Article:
周末午後的療癒美食 _ 各式口味的經典淡菜料理

周末午後的療癒美食 _ 各式口味的經典淡菜料理

周末午後的療癒美食 _ 各式口味的經典淡菜料理

Healing Food for a Weekend Afternoon
Classic mussel cuisines in all flavors



Mussel is a type of shellfish, also known as "Dancai" in Mandarin and "Ibel", "Kecai" and "Qinko" in other languages. Mussel can be used fresh, frozen and even dried which gives it a light salted umami taste hence the name "Dancai" relates to light dish or light vegetables. There is however another saying which is from people living near South China Sea known as "Dan" digs mussels for pearls where the remains used as food supplements. Mussels are like staples which can be eaten on most occassions and using it as a dish which also refers to "Cai" in Mandarin. Thus "Dancai" also means the dish of the "Dan" people. 



Mussels contributes greatly to the global fishery industry especially in North America, Northern Europe and Australia. Taiwan's Matsu Island also produces good quality Mussel known for its great texture and large plump size. The harvest season is usually from June to December and Mussels have great nutrional values apart for being great delicacies. It is widely used in Chinese Medicine for its medicinal and healing effects such as reducing inflammation, increases quality of semen for men and studies have suggested it to be more aphrodisiac then oysters. Mussels are very versatile when it comes to preparing. It can be steamed, fried, grilled or even use in soups.


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Home cooking in Europe: delicious mussel cuisines from all over the world.



Mussels are widely used as entres in typical European and American restaurants. "Moules frites" (Mussels with French fries) for example is a national dish of Belgium. Usually sauteed in onions, celery, garlic and finishing off with white wine and cream depending on individuals, there's more then 20 variations of recipes across Belgium. The versatility nature of it really propelled it to becoming a "universal seafood". 


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The French eats mussels with French bread and "Moules Marinieres" (Mussesl in White Wine) is the best interpretation of it. Cooked with cream, white wine and spices and the juices used a dipping sauce for the bread. British presented it more as a pub dish where they too have their take on cooking the Mussels in alcohol but now with Cider. Sauteed onion, bacon for smokiness together with Mussels and finally finishing it off with Cider and abit of cream. The tartness of cider bringing out more sweetness of the Mussels is becoming a popular way of preparing it. Spanish uses it in paella, Morrocans in Tagines and even Turks deep frying it and pair with yoghurt. It is evident enough that the versatility of mussel is truely a very popular seafood.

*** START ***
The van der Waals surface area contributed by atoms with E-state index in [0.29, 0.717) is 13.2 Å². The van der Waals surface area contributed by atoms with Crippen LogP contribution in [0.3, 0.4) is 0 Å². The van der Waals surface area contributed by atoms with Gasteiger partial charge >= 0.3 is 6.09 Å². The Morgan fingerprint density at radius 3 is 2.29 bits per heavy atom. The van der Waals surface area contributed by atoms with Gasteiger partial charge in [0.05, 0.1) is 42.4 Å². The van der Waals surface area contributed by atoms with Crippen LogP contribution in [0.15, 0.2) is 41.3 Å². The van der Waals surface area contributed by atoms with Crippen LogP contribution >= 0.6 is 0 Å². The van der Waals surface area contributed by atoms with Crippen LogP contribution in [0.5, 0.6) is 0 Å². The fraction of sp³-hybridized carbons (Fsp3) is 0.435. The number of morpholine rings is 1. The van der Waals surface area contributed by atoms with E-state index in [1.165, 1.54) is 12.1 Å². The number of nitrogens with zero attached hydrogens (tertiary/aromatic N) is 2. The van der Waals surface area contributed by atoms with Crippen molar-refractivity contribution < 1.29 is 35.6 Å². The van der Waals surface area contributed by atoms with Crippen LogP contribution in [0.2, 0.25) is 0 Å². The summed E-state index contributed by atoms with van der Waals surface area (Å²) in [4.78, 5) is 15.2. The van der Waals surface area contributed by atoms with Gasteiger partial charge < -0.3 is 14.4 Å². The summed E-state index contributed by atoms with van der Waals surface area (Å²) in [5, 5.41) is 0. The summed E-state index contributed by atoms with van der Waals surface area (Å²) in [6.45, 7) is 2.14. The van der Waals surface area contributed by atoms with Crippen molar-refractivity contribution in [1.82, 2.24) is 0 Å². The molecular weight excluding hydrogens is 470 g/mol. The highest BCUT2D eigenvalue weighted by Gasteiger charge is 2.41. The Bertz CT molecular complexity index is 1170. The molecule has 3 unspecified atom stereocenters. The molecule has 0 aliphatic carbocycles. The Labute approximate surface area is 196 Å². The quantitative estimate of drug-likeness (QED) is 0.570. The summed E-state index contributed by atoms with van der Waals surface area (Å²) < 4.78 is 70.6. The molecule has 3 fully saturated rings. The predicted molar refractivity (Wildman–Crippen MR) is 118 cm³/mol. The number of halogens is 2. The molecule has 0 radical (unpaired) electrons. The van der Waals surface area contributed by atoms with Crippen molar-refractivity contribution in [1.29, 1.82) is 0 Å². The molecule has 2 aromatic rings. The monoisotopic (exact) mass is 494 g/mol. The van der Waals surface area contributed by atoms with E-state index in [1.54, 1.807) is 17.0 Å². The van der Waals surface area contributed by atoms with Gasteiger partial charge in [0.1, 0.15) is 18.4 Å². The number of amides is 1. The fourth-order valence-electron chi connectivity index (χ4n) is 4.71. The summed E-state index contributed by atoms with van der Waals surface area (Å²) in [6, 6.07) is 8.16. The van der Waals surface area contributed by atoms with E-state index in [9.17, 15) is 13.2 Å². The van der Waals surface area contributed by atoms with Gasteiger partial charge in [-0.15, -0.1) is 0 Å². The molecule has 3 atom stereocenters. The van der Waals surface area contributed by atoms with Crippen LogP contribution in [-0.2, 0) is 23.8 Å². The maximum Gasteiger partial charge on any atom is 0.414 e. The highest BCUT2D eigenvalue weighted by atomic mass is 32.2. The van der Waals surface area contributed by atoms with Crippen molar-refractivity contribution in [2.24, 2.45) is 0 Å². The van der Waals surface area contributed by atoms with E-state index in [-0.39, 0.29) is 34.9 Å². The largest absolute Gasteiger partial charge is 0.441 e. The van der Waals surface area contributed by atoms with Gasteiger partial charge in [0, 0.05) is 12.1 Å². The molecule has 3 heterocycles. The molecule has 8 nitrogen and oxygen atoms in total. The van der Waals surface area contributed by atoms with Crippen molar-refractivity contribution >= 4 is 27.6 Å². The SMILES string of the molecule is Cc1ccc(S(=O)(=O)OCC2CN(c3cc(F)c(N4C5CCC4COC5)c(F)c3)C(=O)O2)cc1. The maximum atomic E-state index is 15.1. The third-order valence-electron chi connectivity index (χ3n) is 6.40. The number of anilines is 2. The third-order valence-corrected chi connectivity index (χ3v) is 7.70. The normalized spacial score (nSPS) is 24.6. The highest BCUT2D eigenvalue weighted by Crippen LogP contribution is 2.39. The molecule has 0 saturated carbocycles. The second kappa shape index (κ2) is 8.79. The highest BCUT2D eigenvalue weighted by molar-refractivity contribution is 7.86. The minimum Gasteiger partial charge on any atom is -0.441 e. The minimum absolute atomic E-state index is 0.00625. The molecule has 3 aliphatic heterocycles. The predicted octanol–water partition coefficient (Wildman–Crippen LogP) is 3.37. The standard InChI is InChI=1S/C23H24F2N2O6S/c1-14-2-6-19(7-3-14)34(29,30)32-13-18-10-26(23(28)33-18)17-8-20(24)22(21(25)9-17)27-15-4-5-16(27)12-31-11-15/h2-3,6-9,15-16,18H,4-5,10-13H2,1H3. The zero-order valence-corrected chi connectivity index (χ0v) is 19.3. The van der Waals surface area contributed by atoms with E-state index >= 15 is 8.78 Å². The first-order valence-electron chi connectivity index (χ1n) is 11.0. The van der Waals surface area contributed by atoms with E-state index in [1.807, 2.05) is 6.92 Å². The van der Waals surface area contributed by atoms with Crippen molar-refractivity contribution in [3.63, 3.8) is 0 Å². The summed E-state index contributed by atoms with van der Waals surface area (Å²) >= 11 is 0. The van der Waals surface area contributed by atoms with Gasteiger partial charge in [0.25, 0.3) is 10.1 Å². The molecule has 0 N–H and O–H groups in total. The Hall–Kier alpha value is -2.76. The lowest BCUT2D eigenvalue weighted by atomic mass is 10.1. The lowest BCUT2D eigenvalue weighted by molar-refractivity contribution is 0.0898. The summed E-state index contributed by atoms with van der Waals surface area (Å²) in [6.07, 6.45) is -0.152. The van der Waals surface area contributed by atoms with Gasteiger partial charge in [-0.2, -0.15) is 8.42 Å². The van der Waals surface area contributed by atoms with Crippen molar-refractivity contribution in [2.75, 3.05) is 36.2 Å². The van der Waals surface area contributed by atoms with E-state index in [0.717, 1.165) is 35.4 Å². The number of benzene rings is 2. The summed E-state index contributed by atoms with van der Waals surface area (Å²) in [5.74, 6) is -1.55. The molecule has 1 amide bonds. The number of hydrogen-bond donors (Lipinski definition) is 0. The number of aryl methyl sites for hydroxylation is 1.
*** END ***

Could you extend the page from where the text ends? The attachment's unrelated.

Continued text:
Confit: The magic recipe for preserving the umami of ingredients.


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“Mussel confit" is a combination of versatile ingredient cooked with traditional culinary technique. Confit is a way of cooking the meat in its own fat in a relative lower heat. The whole process is tedious and needs to be careful as the cooking temperature will change the texture of the protein. Confit is widely used in Avian protein and slowly extend to pork. It preserves the meat as it is cooked in oil for longer storage purpose, locking flavors within as well as providing a tender texture to the protein.



From traditional "French Duck Confit" to recent trending garlic confit, we can truely appreciate the wisdom from the past. The technique has been adopted and heavily improvised in our current time.


Confit de Moules




Dotard Village has an interesting take on this versatile ingredient, they have adpoted an traditional cooking method however giving it more fiesty character cooking it with more Spanish style. Confit in homemade chilli oil and spices, the chef hopes to better bring out the sweetness of Mussel to contrast against the spice.


西餐永遠少不了餐酒,而白酒則是海鮮的最佳夥伴。糊塗里的油封淡菜搭配德國的甜雷斯令(Riesling),能中和佐料的辛辣感;白蘇維儂(Sauvignon Blanc)的花草香,能提升油封淡菜的鮮味,也是上上之選。

Rounding the flavourful experience with a dry Riesling. The whole experience aims at bringing out the best of the Mussels, extracting every bit of sweetness of it. If you prefer something more floral, they suggest a Sauvignon Blanc from New Zealand which its subtle grass nose notes adds more earthiness to the fiesty Mussel, giving it a good balance and round off too.




Without a doubt, Mussels have attached itself to food culture and habits across the globe. Be it paired with hot fries, bread or even staple it can prove to be an ultimate comfort food. Pair with a glass of white wine it brings delicate taste profile, pair it with cider it brings heartiness. Dotard village's approach on Mussels hopes to bring a give it a new level of experience.